Make a list of all the things that fill you with gratitude. It’s likely there are many people in the world with far more challenging circumstances. It can be easy to forget this fact. If you think about it, you have lots of things going for you. Make a list and add to it often.
Remember other situations in your life that seemed hopeless. Odds are you survived and ultimately came out on the other side more resilient and knowledgeable.
Hopeless situations happen. Not every situation is salvageable. Letting go and moving forward can be the best solution. Worrying has never changed the actual outcome of any situation. Allow yourself to enjoy life and create a future that keeps your eyes facing forward.
What’s the True Definition of Inner Strength?
When we go actively searching for ways to beef up our inner strength, it’s because we’re in a state of helplessness – almost like we’re hanging on by a thread and feel like if we don’t get a stronger hold on our emotions and confidence, we could lose everything.
Everyone has her own definition of inner strength. You might see it as simply being able to say no when you want to, while another person might consider it living life in a way where every action and emotion you have is geared toward your happiness.
We’re All Born With Inner Strength
When we’re first born, we are void of excuses – of negative thought patterns about ourselves or life in general. There’s nothing we can’t do. You’ve seen babies and toddlers move about – they do it with no fear. They attempt things without thinking of consequences.
Of course that kind of carelessness can have a negative impact on you as well, so there’s definitely a health balance between not caring and caring so much that outside factors cripple or paralyze you.
We Allow Events and People to Chip Away at Our Inner Strength
It doesn’t just dissipate like steam rising from a boiling pot. Inner strength is envied by others, and ignored by tragedies that we go through. In order for this to occur we have to hand over a certain amount of permission allowing it to happen.
As children, we’re taught that other people have power over us to some degree – teachers, parents – any and all authority figures. We’re taught to play nice and cave in to some activities and elements of life we may not enjoy just to be polite.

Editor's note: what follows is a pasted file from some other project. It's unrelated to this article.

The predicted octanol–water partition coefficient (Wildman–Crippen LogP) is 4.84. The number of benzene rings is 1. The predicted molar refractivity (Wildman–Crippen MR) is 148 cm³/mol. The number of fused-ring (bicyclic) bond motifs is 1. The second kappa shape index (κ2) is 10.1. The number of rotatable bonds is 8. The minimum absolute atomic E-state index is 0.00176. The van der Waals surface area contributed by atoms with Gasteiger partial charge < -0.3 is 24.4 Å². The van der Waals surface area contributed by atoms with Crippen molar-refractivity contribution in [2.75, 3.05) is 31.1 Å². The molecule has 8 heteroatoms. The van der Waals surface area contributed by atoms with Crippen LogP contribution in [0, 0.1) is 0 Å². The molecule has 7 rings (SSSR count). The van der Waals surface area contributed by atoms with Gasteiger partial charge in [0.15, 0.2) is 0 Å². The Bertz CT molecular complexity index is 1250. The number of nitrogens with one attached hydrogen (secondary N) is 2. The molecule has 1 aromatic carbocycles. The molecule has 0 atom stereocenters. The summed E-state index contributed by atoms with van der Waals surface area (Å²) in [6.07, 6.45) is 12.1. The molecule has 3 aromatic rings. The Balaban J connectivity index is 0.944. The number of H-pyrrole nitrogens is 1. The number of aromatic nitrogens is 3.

It’s hard to grow out of that mindset, but kids usually take a path when they reach the teen years – and it continues on throughout adulthood. As a teen, you either were labeled headstrong (which translates into inner strength), or not labeled at all – because people without inner strength are barely noticeable. They go along with whatever expectations people have of them.
Sometimes even if someone starts out on the right path – of having ample inner strength – they can lose it as they let their defenses down and allow other people to deeply influence them. Or, they go through a series of situations that bring them to their knees and with every encounter, they’re a little less strong.
Inner Strength Can Always Be Replenished
No matter how often you feel like you’ve been knocked down or that you’re unable to face a situation, you will always have a spark of inner strength ignited in your soul. Sometimes it will be a large flame and sometimes you’ll wonder if it’s gone for good.
But it’s in there. You simply have to fan the flames and focus on it to get it back. Like a muscle that’s atrophied, your inner strength has to be flexed for it to work again. It has to be used on a regular basis – tested so that it becomes a force that’s able to protect you from harm and lift you to heights you never knew were possible.
A final bit of advice, from me to you: if you are feeling guilty or nervous about moving forward, ask yourself how much control you really have over the causes of those feelings.
If you are able to control the situation, then make the necessary changes and move forward – guilt and anxiety are doing you no good. If you cannot control the situation, you must let it go and focus on what you CAN control. Otherwise, you’re just wasting your energy and doing yourself and your loved ones a huge disservice.
You feel me?
Share your thoughts and experiences in the comments section. Let’s discuss it.